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The future Supply Chain & Logistics

Technologies of the future

Digital business is changing business models – and how we conduct business. It is both connecting and blurring the lines between the digital and physical worlds. It is changing how businesses communicate, transact and interact with customers, suppliers and partners. And it is accelerating the pace of business, in a world already operating 24/7.

The potential through digitalization of the Logistics industry  approximately 15 trillion USD by the year 2022. It gives to raise - up to 30 percent lower operational costs and a reduction of 75 percent in lost sales. Parallel with the increased use of digital tech in the industry, inventories decreases by up to 75 percent are forecasted and at the same time also increasing the agility of the supply chains significantly.74 percent of those who implemented initiatives such as sensor-based logistics saw increases in revenue. In fact, the average supply chain contribution to a company’s bottom line increased from 4 percent to 8.5 percent in only one year, with industry leaders seeing supply chain revenue contributions on the order of 10 percent.

74% of those who implemented initiatives such as sensor-based logistics saw increases in revenue.


Supply chain leaders are tasked with continually ensuring the quality, delivery and availability of supply – while controlling costs. They must monitor and mitigate an array of potential supply disruptions – including both common events, such as weather, delivery delays and quality defects, as well as major events such as political unrest, natural disasters and the financial instability of suppliers.

They must also safeguard the brand, ensuring suppliers and product components live up to customers’ expectations and social values. Today’s expectations are that inbound supply needs to be just as focused on customer experience, personalization and client delivery as the outbound side of the equation. And in an era where innovation can mean the difference between success and stagnation, supply chain leaders are increasingly being called upon to collaborate with suppliers to foster greater efficiency and innovation.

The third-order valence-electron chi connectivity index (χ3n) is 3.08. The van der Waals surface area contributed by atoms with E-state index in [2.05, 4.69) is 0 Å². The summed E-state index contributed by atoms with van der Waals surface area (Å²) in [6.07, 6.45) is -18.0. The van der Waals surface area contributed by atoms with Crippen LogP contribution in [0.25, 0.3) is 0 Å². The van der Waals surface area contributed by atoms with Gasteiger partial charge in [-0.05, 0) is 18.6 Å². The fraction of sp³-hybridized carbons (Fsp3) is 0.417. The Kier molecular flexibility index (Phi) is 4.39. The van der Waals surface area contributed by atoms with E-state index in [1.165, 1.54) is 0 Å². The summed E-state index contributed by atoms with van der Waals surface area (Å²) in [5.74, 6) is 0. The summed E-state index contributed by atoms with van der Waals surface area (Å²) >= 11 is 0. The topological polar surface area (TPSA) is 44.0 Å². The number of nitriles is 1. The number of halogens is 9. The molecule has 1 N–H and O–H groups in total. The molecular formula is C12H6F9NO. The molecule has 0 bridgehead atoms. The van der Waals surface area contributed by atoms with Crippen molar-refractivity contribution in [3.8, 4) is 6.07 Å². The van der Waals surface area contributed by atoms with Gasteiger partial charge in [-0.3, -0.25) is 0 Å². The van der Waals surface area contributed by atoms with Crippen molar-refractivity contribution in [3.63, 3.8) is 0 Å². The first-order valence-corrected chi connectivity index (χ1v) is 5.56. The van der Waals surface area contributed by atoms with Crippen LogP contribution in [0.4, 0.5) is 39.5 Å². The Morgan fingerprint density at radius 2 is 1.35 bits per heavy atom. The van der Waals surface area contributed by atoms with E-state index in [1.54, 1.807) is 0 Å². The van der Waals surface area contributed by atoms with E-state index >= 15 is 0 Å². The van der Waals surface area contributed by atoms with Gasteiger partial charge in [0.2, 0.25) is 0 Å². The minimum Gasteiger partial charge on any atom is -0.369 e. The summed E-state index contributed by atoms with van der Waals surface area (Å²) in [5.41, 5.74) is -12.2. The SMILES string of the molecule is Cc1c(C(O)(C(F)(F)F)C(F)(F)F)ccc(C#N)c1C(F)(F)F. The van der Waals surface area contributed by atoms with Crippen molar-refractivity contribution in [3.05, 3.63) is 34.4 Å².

Lack of visibility and transparency is the greatest hurdle in achieving the supply chain organization’s objectives Most organizations lack transparency into critical links in supply chain processes – as well as the visibility needed to better predict and prevent disruptions and inventory imbalance. This largely stems from an inability to corral and make sense of an overwhelming amount of data scattered across different processes, sources and systems. Due to necessity to collaborate with suppliers these complexities exponentially grow. Inventory management, issue identification, errors and frauds bottleneck the efficiency of the supply chain and increase in the overall courier costs.


What supply chain leaders need is a common ground interconnecting suppliers and the information they accumulate. By establishing greater visibility into supply chain data and processes and leveraging cognitive technologies, supply chain organizations can both predict and mitigate disruptions and risks and deliver more value to the business.

Weeve’s platform offers two powerful technologies - IoT and Blockchain - to create a modern supply chain, thereby delivering the necessity of trust in the provided information and events to reliably digitalize supply chain processes.